Josiah: People should be able to use this technology or learn how to use this technology. That's one of the huge things that inspired me at heart like I am just … social act is like, my company would go, we volunteer at local biotech organizations or whatever. We donate our time. We donate material. We donate all these stuff, because we are not just trying to sell stuff, though obviously, we're trying to make money ever [inaudible 01:19:07].
Josiah: We're also trying to build a community, develop a community, build something that's sustainable. That requires more than just us or more than just a few individuals that requires everybody. I think being a CEO is, in general, just social activism.
Josiah: Right. It doesn't matter what you're doing like you're trying to do the most help with the least harm that you can do.
Geoff: No, I mean that just resonates with me personally I think what we do at HVMN as well. I think that the highest order of any company is change in culture. If you can change culture, social activism, whatever you want to call it. At some point, you're like, business is dealing with people like [inaudible 01:19:53] people.
If you can change people, that's the highest order that you can influence the world around you. I think that's a great question and great answer.
Geoff: Yeah. Let's talk about it …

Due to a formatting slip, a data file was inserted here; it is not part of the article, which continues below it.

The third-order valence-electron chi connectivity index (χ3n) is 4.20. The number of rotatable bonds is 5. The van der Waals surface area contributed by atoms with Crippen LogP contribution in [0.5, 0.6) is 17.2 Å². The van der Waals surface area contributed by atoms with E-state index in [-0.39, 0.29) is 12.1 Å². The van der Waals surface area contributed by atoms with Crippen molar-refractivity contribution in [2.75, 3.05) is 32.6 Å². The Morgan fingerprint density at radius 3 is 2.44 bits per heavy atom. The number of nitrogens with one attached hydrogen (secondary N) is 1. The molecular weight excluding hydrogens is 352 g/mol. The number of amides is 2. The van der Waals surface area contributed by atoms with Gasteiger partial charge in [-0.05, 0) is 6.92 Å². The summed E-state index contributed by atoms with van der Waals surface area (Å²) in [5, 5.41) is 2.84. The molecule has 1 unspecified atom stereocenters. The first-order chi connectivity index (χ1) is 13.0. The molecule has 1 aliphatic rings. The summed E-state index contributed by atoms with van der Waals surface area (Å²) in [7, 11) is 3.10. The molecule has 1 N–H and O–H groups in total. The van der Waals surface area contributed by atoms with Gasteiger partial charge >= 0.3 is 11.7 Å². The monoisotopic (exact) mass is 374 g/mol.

Josiah: Yeah, no, no. Like what Alejandra asked, I've done a couple experiments that I've kind of like publicized or like had reporters and documentary crews. This is necessarily not normal for like a science experiment or something. It seems very publicity hounding and it is for sure. I'm not saying it's not.
The idea behind those experiments is to raise awareness. One of the first experiments I did was this experiment to replace the bacteria in my gut in my body because I was suffering from gastrointestinal issues. I found out like a ridiculous number of people do. Some of it is linked back to antibiotic usage because antibiotics, right, they don't target specific bacteria. When you take them, they just wipe out a large portion of bacteria in your gut, which can just be terrible.
A lot of people have issues with their gut after this. One of the major ways to treat this, which is actually outlawed in the United States, it's outlawed, is to do a fecal transplant. That's taking feces from a healthy donor and transplanting it in your own body to help with unresolved gut issues.
Geoff: It's banned? I mean it's explicitly banned?
Josiah: Poop is a scheduled drug in the US. That means that doctors can only prescribe it for the intended indication. The only indication it's allowed to be prescribed for in the US is antibiotic resisting clostridium difficile infections. That's a bacteria that infects the body.
If it's antibiotic resistant, if you can't wipe it out with antibiotics, the other treatment is just to take like 30 grams of healthy donor feces and there's like a ridiculous cure rates, which is 90 … I'm not even joking, it's like 90 something percent. Almost better, if not better than antibiotics.
Josiah: That's the only indication it's approved for. All other gut issues, it's not approved for. It's crazy. Other countries in the UK, you can get treatments, these fecal transplants. A lot of people fly to the UK or some place like that, go to a clinic there and get transplant and come back. Yeah, in the US, it's not approved.